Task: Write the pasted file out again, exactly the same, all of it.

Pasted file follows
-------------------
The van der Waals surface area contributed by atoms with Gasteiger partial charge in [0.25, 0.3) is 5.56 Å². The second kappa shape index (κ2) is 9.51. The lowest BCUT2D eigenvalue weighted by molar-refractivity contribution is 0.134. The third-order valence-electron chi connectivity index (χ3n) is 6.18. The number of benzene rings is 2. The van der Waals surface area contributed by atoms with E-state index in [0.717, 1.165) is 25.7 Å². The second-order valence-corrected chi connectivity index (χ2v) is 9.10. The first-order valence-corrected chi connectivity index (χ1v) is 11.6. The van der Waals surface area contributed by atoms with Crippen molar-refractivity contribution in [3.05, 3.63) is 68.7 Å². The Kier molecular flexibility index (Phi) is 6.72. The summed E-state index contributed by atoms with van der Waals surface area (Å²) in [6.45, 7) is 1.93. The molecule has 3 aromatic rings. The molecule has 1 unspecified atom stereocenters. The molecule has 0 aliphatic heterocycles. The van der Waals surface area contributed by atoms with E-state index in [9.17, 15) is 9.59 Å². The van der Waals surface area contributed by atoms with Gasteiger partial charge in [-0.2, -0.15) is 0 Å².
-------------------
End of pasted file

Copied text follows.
The van der Waals surface area contributed by atoms with Gasteiger partial charge in [0.25, 0.3) is 5.56 Å². The second kappa shape index (κ2) is 9.51. The lowest BCUT2D eigenvalue weighted by molar-refractivity contribution is 0.134. The third-order valence-electron chi connectivity index (χ3n) is 6.18. The number of benzene rings is 2. The van der Waals surface area contributed by atoms with E-state index in [0.717, 1.165) is 25.7 Å². The second-order valence-corrected chi connectivity index (χ2v) is 9.10. The first-order valence-corrected chi connectivity index (χ1v) is 11.6. The van der Waals surface area contributed by atoms with Crippen molar-refractivity contribution in [3.05, 3.63) is 68.7 Å². The Kier molecular flexibility index (Phi) is 6.72. The summed E-state index contributed by atoms with van der Waals surface area (Å²) in [6.45, 7) is 1.93. The molecule has 3 aromatic rings. The molecule has 1 unspecified atom stereocenters. The molecule has 0 aliphatic heterocycles. The van der Waals surface area contributed by atoms with E-state index in [9.17, 15) is 9.59 Å². The van der Waals surface area contributed by atoms with Gasteiger partial charge in [-0.2, -0.15) is 0 Å².